Thanks so much for putting this together! I shared this information on to my team at work, which generated a lot of talk on how we handle terms of service. We came to a consensus that your “good” example would be even better if the summaries were on the left instead of the right. I wonder what can be done about mobile though.

  4. Tobias Reply

    Hi, I don’t think this is the right way to go. Adding an extra Layer of information to a page that is already overloaded with information is the wrong way to go.
    Also: Your summary has to be legally valid. So writing the summary correctly is hard and make writing a good terms-page even harder.

    I believe the right way is to spend this extra time and effort in structuring your base-text with good headlines and writing good copy.

    And yes, this is really hard but some companies/startups start doing a good job.

  5. Niclas Reply

    Nice article! Thanks!

    Awesome idea, eeklipzz.

  6. Ross Hall Reply

    In the UK certain financial services products are required to have a summary document by regulation. Sometimes called the “Key Facts” document, these are intended to bring the significant conditions and exclusions to the attention of the customer. Having worked with these for about a decade I have some observations …

    1. The process of pulling together the summary has value. It can lead to challenges against the underlying terms and conditions, prompt a rewrite in “plain english” and so on;

    2. It also prompts a review of customer service data. What are the most common sources of “I didn’t understand” type complaints? These can prompt inclusions in the summaries, as well as reviews of processes, products and so on;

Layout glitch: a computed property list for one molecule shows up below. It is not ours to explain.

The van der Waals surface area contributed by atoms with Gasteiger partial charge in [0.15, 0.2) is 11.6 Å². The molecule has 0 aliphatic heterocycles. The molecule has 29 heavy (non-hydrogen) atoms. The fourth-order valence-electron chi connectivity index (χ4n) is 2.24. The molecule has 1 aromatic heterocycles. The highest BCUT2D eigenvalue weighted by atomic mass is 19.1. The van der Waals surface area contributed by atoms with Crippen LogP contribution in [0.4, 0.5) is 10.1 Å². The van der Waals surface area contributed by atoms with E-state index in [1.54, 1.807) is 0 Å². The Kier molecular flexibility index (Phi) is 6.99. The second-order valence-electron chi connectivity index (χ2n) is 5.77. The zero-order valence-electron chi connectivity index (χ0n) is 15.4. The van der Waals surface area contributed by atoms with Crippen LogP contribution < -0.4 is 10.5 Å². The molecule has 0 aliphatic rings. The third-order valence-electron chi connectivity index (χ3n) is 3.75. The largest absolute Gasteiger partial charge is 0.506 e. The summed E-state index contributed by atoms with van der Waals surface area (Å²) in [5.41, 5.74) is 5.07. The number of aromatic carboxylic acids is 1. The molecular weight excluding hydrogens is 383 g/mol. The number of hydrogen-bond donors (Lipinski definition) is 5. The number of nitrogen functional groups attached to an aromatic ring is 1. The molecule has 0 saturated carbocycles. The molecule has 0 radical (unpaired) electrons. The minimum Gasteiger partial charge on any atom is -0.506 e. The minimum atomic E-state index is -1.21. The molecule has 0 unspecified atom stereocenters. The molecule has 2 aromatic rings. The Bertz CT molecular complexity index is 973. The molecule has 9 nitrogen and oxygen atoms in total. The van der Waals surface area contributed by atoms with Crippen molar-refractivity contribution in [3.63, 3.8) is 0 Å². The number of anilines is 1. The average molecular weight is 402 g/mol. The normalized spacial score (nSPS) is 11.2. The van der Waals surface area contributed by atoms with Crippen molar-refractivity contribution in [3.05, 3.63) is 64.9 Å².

3. The good and bad need to be balanced. Saying what isn’t covered by an insurance policy isn’t such a bad thing as a lot of assumptions float around.

    Below is a link to some research by the FSA (now the FCA) on their key facts documents that may be of interest…
    http://www.fsa.gov.uk/pubs/other/key_features.pdf

  7. Law Doctor Reply

    As an attorney who specializes in a very different field of law, integrating the above idea into a site will likely reap the benefits one seeks; however, the negative externalities from doing so are too great. Ask yourself, why utilize a TOS and why do lawyers write so freaking cryptically? The malleable nature and inherent vagaries of the English language are the foundation of the U.S.A. judicial system. So by “dumbing down” the TOS, you are effectively opening the litigation door. Lawsuits are won and lost by, what appears, trivial alterations. I know of two cases that turned on a semicolon placement and the use of “that” over “which.” I don’t write my own TOS. Anyone with a high school education and a spare couple of hours is capable of fully understanding your legal risks and expectations.

    • Law Doctor Reply

      That said, there is a movement within the legal community to create a more understandable approach to contracts and, case in point, similar documents outlining legal expectations. I applaud the author for recognizing and bring to improve upon an archaic standard.